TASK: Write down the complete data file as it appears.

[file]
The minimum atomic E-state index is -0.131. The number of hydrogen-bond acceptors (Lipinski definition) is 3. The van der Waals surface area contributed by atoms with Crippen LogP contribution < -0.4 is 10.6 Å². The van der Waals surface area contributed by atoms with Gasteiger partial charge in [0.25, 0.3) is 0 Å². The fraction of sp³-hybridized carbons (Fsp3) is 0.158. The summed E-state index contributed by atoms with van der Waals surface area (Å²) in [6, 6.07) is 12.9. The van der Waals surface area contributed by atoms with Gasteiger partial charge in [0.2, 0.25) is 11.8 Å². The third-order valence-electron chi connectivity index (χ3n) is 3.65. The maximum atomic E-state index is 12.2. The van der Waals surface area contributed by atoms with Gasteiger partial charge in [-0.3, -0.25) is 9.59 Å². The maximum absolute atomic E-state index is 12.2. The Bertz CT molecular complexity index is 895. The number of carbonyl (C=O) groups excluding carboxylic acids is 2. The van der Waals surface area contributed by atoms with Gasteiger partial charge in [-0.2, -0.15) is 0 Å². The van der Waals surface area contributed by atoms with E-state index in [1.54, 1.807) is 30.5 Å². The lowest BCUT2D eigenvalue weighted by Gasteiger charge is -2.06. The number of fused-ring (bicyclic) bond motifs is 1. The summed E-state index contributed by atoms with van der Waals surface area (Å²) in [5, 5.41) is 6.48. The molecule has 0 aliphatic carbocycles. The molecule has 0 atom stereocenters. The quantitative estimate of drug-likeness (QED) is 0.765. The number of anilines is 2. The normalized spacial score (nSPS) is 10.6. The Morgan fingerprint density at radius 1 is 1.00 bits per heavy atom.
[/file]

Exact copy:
The minimum atomic E-state index is -0.131. The number of hydrogen-bond acceptors (Lipinski definition) is 3. The van der Waals surface area contributed by atoms with Crippen LogP contribution < -0.4 is 10.6 Å². The van der Waals surface area contributed by atoms with Gasteiger partial charge in [0.25, 0.3) is 0 Å². The fraction of sp³-hybridized carbons (Fsp3) is 0.158. The summed E-state index contributed by atoms with van der Waals surface area (Å²) in [6, 6.07) is 12.9. The van der Waals surface area contributed by atoms with Gasteiger partial charge in [0.2, 0.25) is 11.8 Å². The third-order valence-electron chi connectivity index (χ3n) is 3.65. The maximum atomic E-state index is 12.2. The van der Waals surface area contributed by atoms with Gasteiger partial charge in [-0.3, -0.25) is 9.59 Å². The maximum absolute atomic E-state index is 12.2. The Bertz CT molecular complexity index is 895. The number of carbonyl (C=O) groups excluding carboxylic acids is 2. The van der Waals surface area contributed by atoms with Gasteiger partial charge in [-0.2, -0.15) is 0 Å². The van der Waals surface area contributed by atoms with E-state index in [1.54, 1.807) is 30.5 Å². The lowest BCUT2D eigenvalue weighted by Gasteiger charge is -2.06. The number of fused-ring (bicyclic) bond motifs is 1. The summed E-state index contributed by atoms with van der Waals surface area (Å²) in [5, 5.41) is 6.48. The molecule has 0 aliphatic carbocycles. The molecule has 0 atom stereocenters. The quantitative estimate of drug-likeness (QED) is 0.765. The number of anilines is 2. The normalized spacial score (nSPS) is 10.6. The Morgan fingerprint density at radius 1 is 1.00 bits per heavy atom.